We start with Kenya, where newspaper The Standard takes a look at what awaits President Uhuru Kenyatta in 2016.
"Kenyatta and Opposition leader Raila Odinga will walk into 2016" knowing "that it is the year that will either make or break their political careers in the run-up to the next general election, which is scheduled for August 2017", writes the paper.
So what's to come for Kenyatta?
According to the newspaper, he will "be struggling with corruption" and will have to re-organise "his office at State House to keep him in touch with the needs of Kenyans."
Kenyatta will also have to deal with his deputy president, William Ruto, expected to appear in front of the International Criminal Court in two weeks. But the Kenyan president's biggest challenge will be to implement an old campaign promise: to provide one million pupils with laptops.
Talking about promises, Nigerian President Muhammadu Buhari made some new ones Thursday, according to The Vanguard.
President Buhari adressed his new year message to Nigerians yesterday, vowing that "2016 would be the beginning of change in the country". The Nigerian President said he had laid the foundation for such change, and promised to fight terrorism and corruption.
Today's edition of The Vanguard has also chosen its personalities of the year, and, unsurprisingly, current Nigerian President Buhari and former President Goodluck Jonathan are the newspaper's top choices.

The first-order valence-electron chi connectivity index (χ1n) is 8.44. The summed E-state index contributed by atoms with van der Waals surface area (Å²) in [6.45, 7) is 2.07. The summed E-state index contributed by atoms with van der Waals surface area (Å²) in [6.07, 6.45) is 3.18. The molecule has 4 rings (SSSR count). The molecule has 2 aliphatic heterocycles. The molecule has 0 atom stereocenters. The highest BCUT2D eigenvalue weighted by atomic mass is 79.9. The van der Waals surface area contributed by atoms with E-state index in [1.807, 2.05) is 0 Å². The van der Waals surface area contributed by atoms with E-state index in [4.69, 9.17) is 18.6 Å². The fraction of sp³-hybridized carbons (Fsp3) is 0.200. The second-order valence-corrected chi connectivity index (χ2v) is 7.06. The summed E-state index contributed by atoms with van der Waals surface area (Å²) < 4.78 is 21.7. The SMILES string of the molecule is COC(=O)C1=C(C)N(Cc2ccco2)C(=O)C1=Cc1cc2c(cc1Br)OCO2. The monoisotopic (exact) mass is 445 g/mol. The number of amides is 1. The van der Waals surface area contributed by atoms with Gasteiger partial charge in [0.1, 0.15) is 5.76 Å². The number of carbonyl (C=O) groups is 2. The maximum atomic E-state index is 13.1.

Buhari was picked because "of his unrelenting political struggles" writes the daily. Jonathan, because, according to The Vanguard, he did something rare last year: he "accepted his loss at the polls and conceded victory to Buhari."
Elsewhere, Tanzania is struggling to produce enough electrecity according to Business Day, and that's very bad news for the environment.
According to the South African paper, Tanzania is moving towards using more fossil fuels as "drought continues to cripple its hydropower plants". Hydropower plants normally produce about 35% of Tanzania’s electricity needs, with gas and oil plants making up most of the difference, says Buisiness Day.
But of course, this is a temporary solution... especially now that the world seems set to decarbonize after the success of the COP21 conference in Paris last month.
According to one expert, the country has "significant untapped renewable energy potential from sources such as geothermal, solar and wind". Some, though, are pushing the government to increase "its use of coal to produce electricity, even though burning coal is a major driver of climate change" writes the paper.
Whatever the government does, it will have to act quickly: although only 36% of Tanzanians have access to electricity, demand is growing fast: 10 to 15% a year.
Finally, The East African reports US concerns over press freedom in Ethiopia.
"In an unusually stark rebuke" as the paper puts it, the White House has asked the country to stop using its anti-terror law to jail journalists.
Ethiopia has been criticised for its crackdown on press freedom and its use of Anti-Terrorism Proclamation to silence dissident voices.
"On December 19, Human Rights Watch reported that Ethiopian security forces had killed at least 75 demonstrators with live fire during weeks of regional anti-government protests" says The East African.
The US is a close ally of Ethiopia the paper explains, saying that Washington has been cautious not to endorse its partner's rights record. Several bloggers were released last October, after their plight made headlines around the world.